I got a surprise phone call this morning. It was Jerame's mom and she was all worked up.
She and I are tight; we talk more than she and Jerame do and I drive down to middle-of-nowhere southern Indiana to visit more often too. Usually when she calls in a tizzy like this, she's ticked off at Jerame's dad.
Still, you have to realize the history of homophobia in Jerame's family to fully appreciate this story. When Jerame came out his father forbid him from stepping foot inside the door again (it lasted for the first eight years of our relationship and had started well before we got together).
His mom wasn't all sunshine and roses when Jerame came out of the closet either. He was young, had a toddler girl and not a lot of money or education. Throw in being queer too and she came unglued.
His parents are, well, back woods Indiana. They moved from a town of 40,000 people because it had gotten "too big" and out in the country so far the radio only plays that damn song from Deliverance. They are not politically correct, nor do they understand why they should care.
As moms always do, Sherry was the first to come around. She'd visit Jerame when he moved to Bloomington, a small liberal college town a short distance from his hometown. Jerame and I met in Bloomington.
After we'd been dating for a while, it was time to meet his mom. She drove over and we went out for lunch. By now, she'd accepted that Jerame was gay and that it wasn't going to change. She still wasn't too happy to shake hands with proof that her son slept with guys though. Throughout lunch she just gave me a walleyed stare and didn't really say much. Quite obviously, she didn't like me.
After almost a decade now, she's realized that I'm not quite the threat she originally assumed and that I'm probably not going anywhere any time soon. Ever a realist, she capitulated and eventually so did his dad. While they've come really far very quickly, they're not quite PFLAG parents either.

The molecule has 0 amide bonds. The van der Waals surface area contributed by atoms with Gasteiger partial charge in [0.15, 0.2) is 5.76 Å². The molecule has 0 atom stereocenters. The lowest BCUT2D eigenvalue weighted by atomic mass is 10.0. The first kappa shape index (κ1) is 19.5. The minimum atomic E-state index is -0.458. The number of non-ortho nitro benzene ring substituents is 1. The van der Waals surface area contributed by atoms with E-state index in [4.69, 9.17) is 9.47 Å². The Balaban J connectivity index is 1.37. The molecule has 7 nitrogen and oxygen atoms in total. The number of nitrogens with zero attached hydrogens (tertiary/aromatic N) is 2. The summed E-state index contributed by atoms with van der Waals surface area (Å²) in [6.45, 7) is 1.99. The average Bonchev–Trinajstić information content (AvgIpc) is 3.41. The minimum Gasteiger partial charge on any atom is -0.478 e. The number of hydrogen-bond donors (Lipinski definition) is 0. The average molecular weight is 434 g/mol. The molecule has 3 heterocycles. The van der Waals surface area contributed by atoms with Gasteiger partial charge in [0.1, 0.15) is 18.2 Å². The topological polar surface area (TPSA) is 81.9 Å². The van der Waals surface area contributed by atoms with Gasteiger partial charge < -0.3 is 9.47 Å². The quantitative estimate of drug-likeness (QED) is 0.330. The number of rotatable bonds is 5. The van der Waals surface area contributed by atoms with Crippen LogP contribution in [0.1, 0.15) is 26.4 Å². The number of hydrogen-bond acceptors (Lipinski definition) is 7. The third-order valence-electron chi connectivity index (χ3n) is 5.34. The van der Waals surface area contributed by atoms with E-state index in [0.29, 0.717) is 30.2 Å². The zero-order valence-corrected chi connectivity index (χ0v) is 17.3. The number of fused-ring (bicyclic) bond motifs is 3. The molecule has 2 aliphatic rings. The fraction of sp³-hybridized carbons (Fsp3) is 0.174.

At least I didn't think they were PFLAG parents yet.
This morning Sherry called to ask me if I'd seen "60 Minutes, 20/20, whatever in the hell that show was that had gay soldiers on it." She meant the 60 Minutes piece on openly gay soldier Darren Manzella that Steve had blogged about. While I hadn't watched the show, his post had tipped me off that it was coming up.
"I knew you'd know about it. You know everything gay. You got that website."
I think that was a compliment.
She was seriously livid after watching 60 Minutes. She went on a 20 minute diatribe about the injustices of Don't Ask Don't Tell and how it all fed into stuff like the marriage amendment and the daily issues that the LGBT family face.
"You get on that there blog and you tell 'em Jerame's mom says 'That ain't right,'" she said. "Don't nobody care anymore. They's lettin' 'em stay in there now even when they tell. The troops ain't got no problem with it. You are who you are."
What's even better is that there was some other woman there (I have no idea who she was) that was also chiming in and getting all worked up too. Between the two of them it was hard to hear! But even though I know all the reasons why DADT is bad policy and how Indiana's proposed amendment will hurt some families, I listened and I "listened good."
I heard more than Jerame's mom. You can too if you listen hard enough.
That's the sound of change, my friends.